I’d love to hear thoughts on this topic. Does thinking about potential readers freeze you or inspire you? Can (should!) a writer ever fully forget the possibility of an audience?

8 thoughts on “Beware the Audience!

  1. Some one else asked that very same question today. I honestly think you need to be true to yourself and the story. The good, bad and ugly, if it’s part of the story needs to be there. That’s if it truly belongs and only you, the writer knows that. I think some people do try to write the story that they think others expect or want but is that being true to yourself? And in the end isn’t it better for you to be happy with the story you’ve written? After all it is your story one that is unique to you..

    I say be authentic!! Be who you are in real life and on the page..

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  2. For a journal/diary, I say have at it! Who cares if you become famous and your children publish your diary and everyone think you’re insane? You’re famous! They want you to be insane! 😉

    For me in my fiction writing, I think that considering the audience can have an excellent effect on the quality of the writing I produce. But of course that means it’s more difficult, because quality writing is just going to be more difficult to produce, no matter what. But still, if I don’t consider an audience at all for fiction I find myself getting lazy and coming up with stuff I won’t ever use.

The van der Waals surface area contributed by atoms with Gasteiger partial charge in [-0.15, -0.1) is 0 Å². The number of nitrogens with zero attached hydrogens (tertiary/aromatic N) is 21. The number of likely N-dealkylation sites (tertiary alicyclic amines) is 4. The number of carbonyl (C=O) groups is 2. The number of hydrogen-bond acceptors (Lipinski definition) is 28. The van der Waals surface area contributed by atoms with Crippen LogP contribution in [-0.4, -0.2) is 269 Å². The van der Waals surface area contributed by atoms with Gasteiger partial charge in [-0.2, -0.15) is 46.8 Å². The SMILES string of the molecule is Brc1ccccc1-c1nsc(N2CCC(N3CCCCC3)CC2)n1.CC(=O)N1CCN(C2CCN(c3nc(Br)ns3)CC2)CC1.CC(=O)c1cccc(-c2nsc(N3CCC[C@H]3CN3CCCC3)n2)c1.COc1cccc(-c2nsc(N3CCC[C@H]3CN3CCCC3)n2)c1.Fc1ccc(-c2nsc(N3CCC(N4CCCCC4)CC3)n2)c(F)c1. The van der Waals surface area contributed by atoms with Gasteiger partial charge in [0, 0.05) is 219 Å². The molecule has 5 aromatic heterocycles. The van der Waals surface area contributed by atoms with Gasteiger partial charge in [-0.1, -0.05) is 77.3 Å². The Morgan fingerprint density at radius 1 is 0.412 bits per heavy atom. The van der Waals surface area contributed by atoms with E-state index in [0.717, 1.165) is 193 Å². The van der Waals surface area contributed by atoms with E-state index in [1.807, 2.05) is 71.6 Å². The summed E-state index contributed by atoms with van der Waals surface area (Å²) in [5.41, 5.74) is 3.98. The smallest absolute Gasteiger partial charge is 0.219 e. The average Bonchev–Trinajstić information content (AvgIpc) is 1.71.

All writers are different, but for me I want to remember my audience. I just try to see it as a carrot to follow instead of a whip from behind.

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  3. Dear Laura,

    Thanks for commenting.

    “I think some people do try to write the story that they think others expect or want . . .”

    Yes, weird, eh? I wonder if it’s because most of us learn to write in school, so we become geared to trying to meet expectations? I know I’ve had to unlearn some bad habits picked up in classrooms.

    “And in the end isn’t it better for you to be happy with the story you’ve written? After all it is your story one that is unique to you.”

    Yes, exactly.

    🙂 Ev

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  4. Dear Jen,

    “Who cares if you become famous and your children publish your diary . . .”

    GAH–this is my biggest fear (not the famous part–not much chance of that). I need to be able to write with the surety (at times) that no one will ever read it ever. I actually do advocate burning some things . . .

    >>>For me in my fiction writing, I think that considering the audience can have an excellent effect on the quality of the writing I produce.<<<